Bemidji School District: Stalled contract negotiations could reduce state aid
Negotiations have reached a stalemate between the Bemidji Area Schools District and the Bemidji Education Association.
But a solution will need to be reached soon. Under statute, the contract between the District and its teachers needs to be signed by both parties by Jan. 15, 2010, or a hefty, one-time funding penalty will be imposed.
According to District Director of Human Resources Jordan Hickman, this penalty would roughly cost the District $130,000 in the form of state aid reduction.
On Tuesday, Dec. 8, an arbitrator from the bureau of mediation services will hold a meeting with the District and the BEA to discuss a grievance filed by the BEA in late-August.
The meeting will be held at 7:30 a.m. at the district office, 3300 Gillett Drive N.W. It will be up to the arbitrator at that time to decide whether the meeting will be open or closed.
In late August, the BEA filed a grievance against the district, stating the district violated its contract agreement by notifying the BEA past the contract's deadline that it would be changing its past practice of the automatic payroll of steps and lanes for staff.
Members of the BEA and the district must follow the negotiated rules outlined in the employee contract active from July 1, 2007, through June 30, 2009.
A letter of intent was filed April 20 by the BEA to open negotiations on the agreement. Once negotiations are open, changes and additions can be submitted up until a certain deadline, which has been debated by both parties.
BEA Teacher Rights Chairwoman Meredith Kehoe said the deadline for the district to notify the BEA of changes was May 1. Superintendent Jim Hess did not send the letter until at least one month later, she said.
Hess said the district did no wrong by sending notification before the contract's expiration of June 30.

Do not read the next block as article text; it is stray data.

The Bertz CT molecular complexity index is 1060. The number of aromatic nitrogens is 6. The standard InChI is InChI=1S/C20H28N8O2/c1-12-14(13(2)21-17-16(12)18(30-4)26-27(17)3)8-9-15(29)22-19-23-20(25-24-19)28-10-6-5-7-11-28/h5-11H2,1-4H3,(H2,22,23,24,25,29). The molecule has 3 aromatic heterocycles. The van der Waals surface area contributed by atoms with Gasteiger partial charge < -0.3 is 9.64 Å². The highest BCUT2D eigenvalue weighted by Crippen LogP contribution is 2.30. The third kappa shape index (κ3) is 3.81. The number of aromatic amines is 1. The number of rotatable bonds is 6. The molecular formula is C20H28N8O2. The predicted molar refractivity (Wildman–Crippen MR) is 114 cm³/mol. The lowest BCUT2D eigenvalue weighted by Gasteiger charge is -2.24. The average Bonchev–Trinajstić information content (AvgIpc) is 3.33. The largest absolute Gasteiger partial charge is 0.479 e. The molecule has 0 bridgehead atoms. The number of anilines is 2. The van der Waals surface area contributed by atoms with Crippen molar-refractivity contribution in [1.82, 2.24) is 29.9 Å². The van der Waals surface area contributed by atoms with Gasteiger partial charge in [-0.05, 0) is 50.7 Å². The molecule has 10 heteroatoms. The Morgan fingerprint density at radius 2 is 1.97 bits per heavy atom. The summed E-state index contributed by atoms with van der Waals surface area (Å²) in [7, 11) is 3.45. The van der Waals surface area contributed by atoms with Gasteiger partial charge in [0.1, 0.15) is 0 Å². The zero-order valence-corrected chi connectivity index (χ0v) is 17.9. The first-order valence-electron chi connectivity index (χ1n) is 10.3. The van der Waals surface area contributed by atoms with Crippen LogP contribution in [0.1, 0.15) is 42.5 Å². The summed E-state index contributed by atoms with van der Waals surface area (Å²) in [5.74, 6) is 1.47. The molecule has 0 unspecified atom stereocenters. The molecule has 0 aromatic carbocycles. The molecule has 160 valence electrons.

To make changes in the contract, each side must work together to reach a tentative agreement. If the simple majority of membership votes in favor of the change, it is ratified on behalf of the teachers. As for the district, in order to ratify a change, the school board would have to have a majority vote to make a change.
"If the mediator cannot get both sides to agree, it stops right at the district office," said BEA President Paul Goodwin. "Both sides have to agree to something to have a vote."
The district will need to evaluate whether the cost of the one-time penalty would be less than committing to ongoing costs of salaries and benefits, Hickman said.
Taxpayers would not know the exact amount of the one-time penalty fee until the state determines the adjusted pupil count of the district.
"The economic forecast is not rosy or optimistic," Hickman said. "We could actually be looking at a reduction in our state aid."
This concern makes contract negotiation difficult, particularly in schools where 75-80 percent of budget is for staff salary and benefits, Hickman said.
"The union has been pretty strong," Goodwin said. "The members have really spoken out about the steps and lanes."
According to Goodwin, more than 350 school districts in the state are going through negotiations with unions. Around 45 have settled their contracts.
"We value the work that our employees do and understand that they need and deserve and appropriate contract settlement. We are a people business," Hickman said. "But if your costs go up for salary and benefits, and you don't have the source of new revenue with increasing costs, it puts us in a difficult situation."